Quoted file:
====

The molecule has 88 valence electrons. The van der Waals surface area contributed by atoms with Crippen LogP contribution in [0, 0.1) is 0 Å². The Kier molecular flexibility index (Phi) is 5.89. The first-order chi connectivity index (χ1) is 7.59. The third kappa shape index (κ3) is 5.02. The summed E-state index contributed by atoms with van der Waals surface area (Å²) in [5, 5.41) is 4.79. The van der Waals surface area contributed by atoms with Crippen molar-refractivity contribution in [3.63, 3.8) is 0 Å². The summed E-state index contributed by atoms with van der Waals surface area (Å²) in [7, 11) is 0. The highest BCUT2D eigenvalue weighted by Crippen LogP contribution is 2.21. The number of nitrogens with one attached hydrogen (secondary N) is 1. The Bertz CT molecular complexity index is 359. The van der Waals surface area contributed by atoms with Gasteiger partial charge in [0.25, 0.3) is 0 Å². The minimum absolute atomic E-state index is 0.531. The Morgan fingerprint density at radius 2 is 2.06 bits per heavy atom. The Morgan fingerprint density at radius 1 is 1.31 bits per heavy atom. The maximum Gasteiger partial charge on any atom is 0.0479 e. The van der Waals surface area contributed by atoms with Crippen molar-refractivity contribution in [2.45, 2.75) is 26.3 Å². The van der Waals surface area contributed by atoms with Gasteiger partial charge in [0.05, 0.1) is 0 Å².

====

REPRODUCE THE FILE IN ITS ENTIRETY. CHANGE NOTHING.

The molecule has 88 valence electrons. The van der Waals surface area contributed by atoms with Crippen LogP contribution in [0, 0.1) is 0 Å². The Kier molecular flexibility index (Phi) is 5.89. The first-order chi connectivity index (χ1) is 7.59. The third kappa shape index (κ3) is 5.02. The summed E-state index contributed by atoms with van der Waals surface area (Å²) in [5, 5.41) is 4.79. The van der Waals surface area contributed by atoms with Crippen molar-refractivity contribution in [3.63, 3.8) is 0 Å². The summed E-state index contributed by atoms with van der Waals surface area (Å²) in [7, 11) is 0. The highest BCUT2D eigenvalue weighted by Crippen LogP contribution is 2.21. The number of nitrogens with one attached hydrogen (secondary N) is 1. The Bertz CT molecular complexity index is 359. The van der Waals surface area contributed by atoms with Gasteiger partial charge in [0.25, 0.3) is 0 Å². The minimum absolute atomic E-state index is 0.531. The Morgan fingerprint density at radius 2 is 2.06 bits per heavy atom. The Morgan fingerprint density at radius 1 is 1.31 bits per heavy atom. The maximum Gasteiger partial charge on any atom is 0.0479 e. The van der Waals surface area contributed by atoms with Crippen molar-refractivity contribution in [2.45, 2.75) is 26.3 Å². The van der Waals surface area contributed by atoms with Gasteiger partial charge in [0.05, 0.1) is 0 Å².